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December-B 2020, Volume 70, Issue 12

Primary Care Diabetes

Mask fatigue

Sanjay Kalra  ( Department of Endocrinology, Bharti Hospital, Karnal, India. )
Sandeep Chaudhary  ( Department of Endocrinology, NMC Hospital, Dubai, United Arab Emirates )
Viny Kantroo  ( Department of Pulmonology, Critical Care and Sleep Medicine, Indraprastha Apollo Hospitals, New Delhi, India )
Jatin Ahuja  ( Department of Infectious Diseases, Dr Ahuja’s ID Clinic, New Delhi, India. )


Extended wearing of mask, which has become a part of routine life, has led to the emergence of ‘mask fatigue’. Mask fatigue is defined as the lack of energy that accompanies, and/or follows prolonged wearing of a mask. This communication describes the various aspects of mask fatigue, and shares pragmatic tips on its reduction. This discussion is relevant to all health care professionals and to general public to some extent, in the present scenario.

Keywords: COVID 19, hypoxia, mask, N 95, fatigue, CO2 retention




COVID-19 is here to stay.1 With this new pandemic, we have had to modify our lifestyles, focusing on community and personal hygiene. One integral tenet of hygiene is the necessity of wearing masks. All adults and adolescents are now expected to wear masks in public places. As health care professionals, we are duty bound to encourage the public to follow these norms, and other aspects of COVID 19 prevention. It is also incumbent upon us to practice what we preach, and hence wear masks in work places and crowded areas. Health care professionals are more prone to this type of fatigue due to nature of extended hours of work, talking needed to assess and manage the patients and especially use of filtering face piece (FFP) respirators.


The mask as a helper or a hazard?


A mask acts as a protection against the professional hazards of contracting airborne or droplet infection. Paradoxically, however, it is considered as an impediment to professional work as well.2-4 This is because of the newly emerging condition, mask fatigue.


Mask fatigue


The phrase ‘mask fatigue’ can be used in multiple contexts. Getting tired of using masks, and becoming tired due to the use of masks, both can be described as mask fatigue. We define mask fatigue as the lack of energy that accompanies, and/or is a consequence of extended use of a mask. The mere lack of compliance or reluctance to wear a mask, or easy fatigability, does not qualify as a disorder. Mask fatigue may be considered as a disorder if it interferes with physical, mental, psychological, or social functioning in healthy adults.

Table-1 describes the various etiopathophysiologic and clinical aspects of mask fatigue. There is published evidence which shows that extended wearing of mask impairs functioning of health care professionals.2-5 Health care physicians relate anecdotes which highlight the difficulty associated with wearing masks, and with ensuring that patients and their carers wear masks as well. The situation is compounded by differing guidelines and varying information on the need to wear masks.6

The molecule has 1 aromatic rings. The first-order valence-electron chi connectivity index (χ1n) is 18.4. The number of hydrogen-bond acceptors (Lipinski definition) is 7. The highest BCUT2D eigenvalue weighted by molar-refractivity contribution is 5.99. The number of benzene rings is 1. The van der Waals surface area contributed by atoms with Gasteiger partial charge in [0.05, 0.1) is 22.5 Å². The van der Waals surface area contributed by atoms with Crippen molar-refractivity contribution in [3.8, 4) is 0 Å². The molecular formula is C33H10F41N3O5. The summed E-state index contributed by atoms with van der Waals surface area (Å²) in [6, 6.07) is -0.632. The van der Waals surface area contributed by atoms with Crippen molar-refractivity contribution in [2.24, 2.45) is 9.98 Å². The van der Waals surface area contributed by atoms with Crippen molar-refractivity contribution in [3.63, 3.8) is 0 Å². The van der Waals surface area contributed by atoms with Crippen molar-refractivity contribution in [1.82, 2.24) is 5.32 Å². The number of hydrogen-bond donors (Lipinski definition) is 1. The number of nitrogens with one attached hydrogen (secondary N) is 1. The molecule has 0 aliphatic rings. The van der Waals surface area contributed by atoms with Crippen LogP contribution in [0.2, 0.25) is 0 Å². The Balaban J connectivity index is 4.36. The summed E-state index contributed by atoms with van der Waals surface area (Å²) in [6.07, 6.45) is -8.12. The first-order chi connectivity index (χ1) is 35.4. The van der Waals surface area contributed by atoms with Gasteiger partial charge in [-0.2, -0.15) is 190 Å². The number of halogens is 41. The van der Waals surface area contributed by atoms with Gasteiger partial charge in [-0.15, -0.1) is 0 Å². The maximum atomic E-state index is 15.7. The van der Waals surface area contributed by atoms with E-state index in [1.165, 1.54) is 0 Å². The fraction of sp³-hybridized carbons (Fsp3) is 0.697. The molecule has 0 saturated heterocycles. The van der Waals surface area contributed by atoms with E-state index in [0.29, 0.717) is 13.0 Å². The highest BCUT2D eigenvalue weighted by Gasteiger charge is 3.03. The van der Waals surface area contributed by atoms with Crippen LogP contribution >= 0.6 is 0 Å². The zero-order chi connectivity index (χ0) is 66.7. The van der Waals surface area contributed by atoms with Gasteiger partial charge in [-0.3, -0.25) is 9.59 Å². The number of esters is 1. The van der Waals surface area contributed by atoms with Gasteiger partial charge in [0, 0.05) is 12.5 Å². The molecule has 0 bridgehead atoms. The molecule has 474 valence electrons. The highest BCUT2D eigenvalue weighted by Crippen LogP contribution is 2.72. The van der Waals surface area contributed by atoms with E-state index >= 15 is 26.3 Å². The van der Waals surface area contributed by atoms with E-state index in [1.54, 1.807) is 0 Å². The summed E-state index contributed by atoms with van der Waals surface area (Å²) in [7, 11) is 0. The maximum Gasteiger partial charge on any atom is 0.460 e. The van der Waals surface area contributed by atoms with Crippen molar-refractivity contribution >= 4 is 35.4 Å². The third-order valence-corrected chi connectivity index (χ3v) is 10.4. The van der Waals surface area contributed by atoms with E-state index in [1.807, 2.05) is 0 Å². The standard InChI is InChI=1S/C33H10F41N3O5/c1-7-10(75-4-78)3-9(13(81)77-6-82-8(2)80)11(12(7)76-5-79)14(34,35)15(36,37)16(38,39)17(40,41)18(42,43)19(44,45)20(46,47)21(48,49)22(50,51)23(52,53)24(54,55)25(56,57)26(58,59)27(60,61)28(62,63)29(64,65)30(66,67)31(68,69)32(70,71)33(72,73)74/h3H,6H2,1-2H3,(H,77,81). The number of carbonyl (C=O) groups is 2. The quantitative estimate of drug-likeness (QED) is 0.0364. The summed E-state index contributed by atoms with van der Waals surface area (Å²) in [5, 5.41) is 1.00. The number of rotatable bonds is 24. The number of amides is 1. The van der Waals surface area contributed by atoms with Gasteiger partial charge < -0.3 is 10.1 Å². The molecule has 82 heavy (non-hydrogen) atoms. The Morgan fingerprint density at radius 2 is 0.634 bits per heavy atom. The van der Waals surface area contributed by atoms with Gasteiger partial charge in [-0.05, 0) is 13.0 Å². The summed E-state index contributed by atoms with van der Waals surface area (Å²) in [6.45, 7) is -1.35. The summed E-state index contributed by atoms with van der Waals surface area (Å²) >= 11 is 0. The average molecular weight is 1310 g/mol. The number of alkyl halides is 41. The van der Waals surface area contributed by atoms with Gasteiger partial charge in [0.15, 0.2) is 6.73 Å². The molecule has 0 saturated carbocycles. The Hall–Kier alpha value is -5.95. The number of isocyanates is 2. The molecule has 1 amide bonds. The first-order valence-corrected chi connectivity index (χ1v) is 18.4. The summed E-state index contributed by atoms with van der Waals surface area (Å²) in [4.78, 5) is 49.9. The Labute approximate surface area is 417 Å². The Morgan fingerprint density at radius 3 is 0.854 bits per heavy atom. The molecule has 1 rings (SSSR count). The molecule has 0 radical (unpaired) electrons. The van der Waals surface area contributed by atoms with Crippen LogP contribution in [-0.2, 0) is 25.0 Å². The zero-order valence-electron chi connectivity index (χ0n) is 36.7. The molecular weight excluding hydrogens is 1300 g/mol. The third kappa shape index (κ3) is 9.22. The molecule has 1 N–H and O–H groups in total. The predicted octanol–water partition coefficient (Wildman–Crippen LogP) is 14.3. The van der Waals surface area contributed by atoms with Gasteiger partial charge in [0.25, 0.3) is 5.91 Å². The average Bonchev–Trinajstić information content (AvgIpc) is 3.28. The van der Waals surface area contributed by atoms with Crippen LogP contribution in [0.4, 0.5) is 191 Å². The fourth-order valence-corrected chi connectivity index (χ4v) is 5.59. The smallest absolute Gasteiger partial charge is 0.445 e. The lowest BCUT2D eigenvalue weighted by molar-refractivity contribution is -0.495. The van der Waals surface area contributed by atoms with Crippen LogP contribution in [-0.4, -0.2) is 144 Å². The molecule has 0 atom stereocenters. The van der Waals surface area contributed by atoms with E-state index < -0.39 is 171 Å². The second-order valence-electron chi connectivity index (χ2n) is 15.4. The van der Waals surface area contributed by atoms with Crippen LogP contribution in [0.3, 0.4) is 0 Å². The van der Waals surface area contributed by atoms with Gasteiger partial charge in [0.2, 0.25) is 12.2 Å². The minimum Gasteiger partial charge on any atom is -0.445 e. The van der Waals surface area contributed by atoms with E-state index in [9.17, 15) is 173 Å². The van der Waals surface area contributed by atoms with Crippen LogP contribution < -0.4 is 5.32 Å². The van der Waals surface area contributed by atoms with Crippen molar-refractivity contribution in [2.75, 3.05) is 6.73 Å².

Mask fitness


Table-27 shares a few pragmatic tips to help minimize mask fatigue in health care workers. Simple rules if followed, can help minimize the fatigue. The most important tip to prevent this fatigue is to act early. The right choice of mask type depending upon area of work, fit, material, the correct way of donning it, and a graded approach to work while wearing it, help prevent mask fatigue. Primary prevention of mask fatigue also includes inculcating the right attitude to wear a mask, i.e., to consider these new norms as friend rather than as a foe.




Masks have become an essential part of our lifestyle, and our routine. As health care workers, it is our job to encourage and promote compliance to wearing a mask among the public, and practice it ourselves, especially in the wake of rising evidence of airborne route of transmission for COVID-19.8 Understanding the concept of mask fatigue, and ways to limit it, will help us in being vigilant in taking appropriate measures to prevent it.




1. Salahuddin N. The COVID-19 pandemic. J Pak Med Assoc. 2020;70: S4-6.

2. Rosner E. Adverse effects of prolonged mask use among health care professionals during COVID-19. J Infect Dis Epidemiol 2020; 6:130

3. Li Y, Tokura H, Guo YP, Wong AS, Wong T, Chung J, et al. Effects of wearing N95 and surgical facemasks on heart rate, thermal stress and subjective sensations. Int Arch Occup Environ Health. 2005;78:501-9.

4. Smith CL, Whitelaw JL, Davies B. Carbon dioxide rebreathing in respiratory protective devices: influence of speech and work rate in fullface masks, Ergonomics, 2013; 56:5, 781-790

5. Tian Y, Tu X, Zhou X, Yu J, Luo S, Ma L, et al. Wearing a N95 mask increases rescuer's fatigue and decreases chest compression quality in simulated cardiopulmonary resuscitation. Am. J. Emerg. Med.. 2020 May 27. pii/S0735675720304241

6. Rab S, Javaid M, Haleem A, Vaishya R. Face masks are new normal after COVID-19 pandemic. Diabetes Metab Syndr: 2020;14:1617-9.

7. Roberge RJ, Coca A, Williams WJ, Powell JB, Palmiero AJ. Physiological impact of the N95 filtering facepiece respirator on healthcare workers. Respir Care. 2010;55:569-77.

8. Center for Disease Control and prevention, How COVID-19 Spreads. how-covid-spreads.html, accessed 6th Oct 2020.


Journal of the Pakistan Medical Association has agreed to receive and publish manuscripts in accordance with the principles of the following committees: